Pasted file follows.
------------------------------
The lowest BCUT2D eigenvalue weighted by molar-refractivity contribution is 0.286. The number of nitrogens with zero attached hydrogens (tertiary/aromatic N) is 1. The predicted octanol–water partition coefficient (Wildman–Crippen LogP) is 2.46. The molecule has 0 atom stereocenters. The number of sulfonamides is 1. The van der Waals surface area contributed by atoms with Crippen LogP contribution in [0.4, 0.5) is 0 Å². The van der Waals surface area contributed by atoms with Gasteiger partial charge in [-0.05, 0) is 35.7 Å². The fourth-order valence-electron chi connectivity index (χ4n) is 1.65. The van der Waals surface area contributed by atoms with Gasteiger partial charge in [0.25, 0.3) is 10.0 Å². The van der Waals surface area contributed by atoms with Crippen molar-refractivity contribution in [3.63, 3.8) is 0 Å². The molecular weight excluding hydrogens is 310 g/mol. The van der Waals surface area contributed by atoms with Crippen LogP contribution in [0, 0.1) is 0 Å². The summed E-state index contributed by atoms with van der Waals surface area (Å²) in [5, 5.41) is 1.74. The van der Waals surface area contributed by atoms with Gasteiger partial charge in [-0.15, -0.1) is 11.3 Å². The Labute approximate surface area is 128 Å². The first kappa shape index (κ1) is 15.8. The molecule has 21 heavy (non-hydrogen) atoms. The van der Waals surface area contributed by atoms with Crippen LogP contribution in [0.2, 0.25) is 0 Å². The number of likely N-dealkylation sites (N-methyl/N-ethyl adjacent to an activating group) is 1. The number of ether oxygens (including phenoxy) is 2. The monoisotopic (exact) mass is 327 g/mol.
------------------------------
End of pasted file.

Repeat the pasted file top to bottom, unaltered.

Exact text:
The lowest BCUT2D eigenvalue weighted by molar-refractivity contribution is 0.286. The number of nitrogens with zero attached hydrogens (tertiary/aromatic N) is 1. The predicted octanol–water partition coefficient (Wildman–Crippen LogP) is 2.46. The molecule has 0 atom stereocenters. The number of sulfonamides is 1. The van der Waals surface area contributed by atoms with Crippen LogP contribution in [0.4, 0.5) is 0 Å². The van der Waals surface area contributed by atoms with Gasteiger partial charge in [-0.05, 0) is 35.7 Å². The fourth-order valence-electron chi connectivity index (χ4n) is 1.65. The van der Waals surface area contributed by atoms with Gasteiger partial charge in [0.25, 0.3) is 10.0 Å². The van der Waals surface area contributed by atoms with Crippen molar-refractivity contribution in [3.63, 3.8) is 0 Å². The molecular weight excluding hydrogens is 310 g/mol. The van der Waals surface area contributed by atoms with Crippen LogP contribution in [0, 0.1) is 0 Å². The summed E-state index contributed by atoms with van der Waals surface area (Å²) in [5, 5.41) is 1.74. The van der Waals surface area contributed by atoms with Gasteiger partial charge in [-0.15, -0.1) is 11.3 Å². The Labute approximate surface area is 128 Å². The first kappa shape index (κ1) is 15.8. The molecule has 21 heavy (non-hydrogen) atoms. The van der Waals surface area contributed by atoms with Crippen LogP contribution in [0.2, 0.25) is 0 Å². The number of likely N-dealkylation sites (N-methyl/N-ethyl adjacent to an activating group) is 1. The number of ether oxygens (including phenoxy) is 2. The monoisotopic (exact) mass is 327 g/mol.